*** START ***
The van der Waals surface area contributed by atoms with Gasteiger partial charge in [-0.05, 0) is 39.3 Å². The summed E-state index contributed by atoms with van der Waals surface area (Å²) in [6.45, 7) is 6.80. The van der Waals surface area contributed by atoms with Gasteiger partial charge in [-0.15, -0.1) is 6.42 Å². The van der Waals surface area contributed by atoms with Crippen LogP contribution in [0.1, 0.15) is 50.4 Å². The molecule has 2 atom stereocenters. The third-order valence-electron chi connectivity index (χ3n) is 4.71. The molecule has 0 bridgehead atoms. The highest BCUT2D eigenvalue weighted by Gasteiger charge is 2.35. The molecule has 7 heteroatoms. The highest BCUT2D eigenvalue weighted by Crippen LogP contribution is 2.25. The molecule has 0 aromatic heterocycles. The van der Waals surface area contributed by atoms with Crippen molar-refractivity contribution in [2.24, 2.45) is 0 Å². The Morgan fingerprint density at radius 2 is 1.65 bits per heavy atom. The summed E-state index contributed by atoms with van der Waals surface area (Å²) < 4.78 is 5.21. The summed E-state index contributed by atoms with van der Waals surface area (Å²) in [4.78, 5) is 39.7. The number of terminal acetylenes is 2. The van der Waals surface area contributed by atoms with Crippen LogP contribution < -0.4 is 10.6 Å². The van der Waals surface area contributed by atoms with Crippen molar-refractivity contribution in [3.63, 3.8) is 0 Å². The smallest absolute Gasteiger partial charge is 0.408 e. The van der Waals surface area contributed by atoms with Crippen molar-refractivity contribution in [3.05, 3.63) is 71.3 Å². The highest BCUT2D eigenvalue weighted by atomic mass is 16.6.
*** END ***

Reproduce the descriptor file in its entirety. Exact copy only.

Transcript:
The van der Waals surface area contributed by atoms with Gasteiger partial charge in [-0.05, 0) is 39.3 Å². The summed E-state index contributed by atoms with van der Waals surface area (Å²) in [6.45, 7) is 6.80. The van der Waals surface area contributed by atoms with Gasteiger partial charge in [-0.15, -0.1) is 6.42 Å². The van der Waals surface area contributed by atoms with Crippen LogP contribution in [0.1, 0.15) is 50.4 Å². The molecule has 2 atom stereocenters. The third-order valence-electron chi connectivity index (χ3n) is 4.71. The molecule has 0 bridgehead atoms. The highest BCUT2D eigenvalue weighted by Gasteiger charge is 2.35. The molecule has 7 heteroatoms. The highest BCUT2D eigenvalue weighted by Crippen LogP contribution is 2.25. The molecule has 0 aromatic heterocycles. The van der Waals surface area contributed by atoms with Crippen molar-refractivity contribution in [2.24, 2.45) is 0 Å². The Morgan fingerprint density at radius 2 is 1.65 bits per heavy atom. The summed E-state index contributed by atoms with van der Waals surface area (Å²) < 4.78 is 5.21. The summed E-state index contributed by atoms with van der Waals surface area (Å²) in [4.78, 5) is 39.7. The number of terminal acetylenes is 2. The van der Waals surface area contributed by atoms with Crippen LogP contribution < -0.4 is 10.6 Å². The van der Waals surface area contributed by atoms with Crippen molar-refractivity contribution in [3.63, 3.8) is 0 Å². The smallest absolute Gasteiger partial charge is 0.408 e. The van der Waals surface area contributed by atoms with Crippen molar-refractivity contribution in [3.05, 3.63) is 71.3 Å². The highest BCUT2D eigenvalue weighted by atomic mass is 16.6.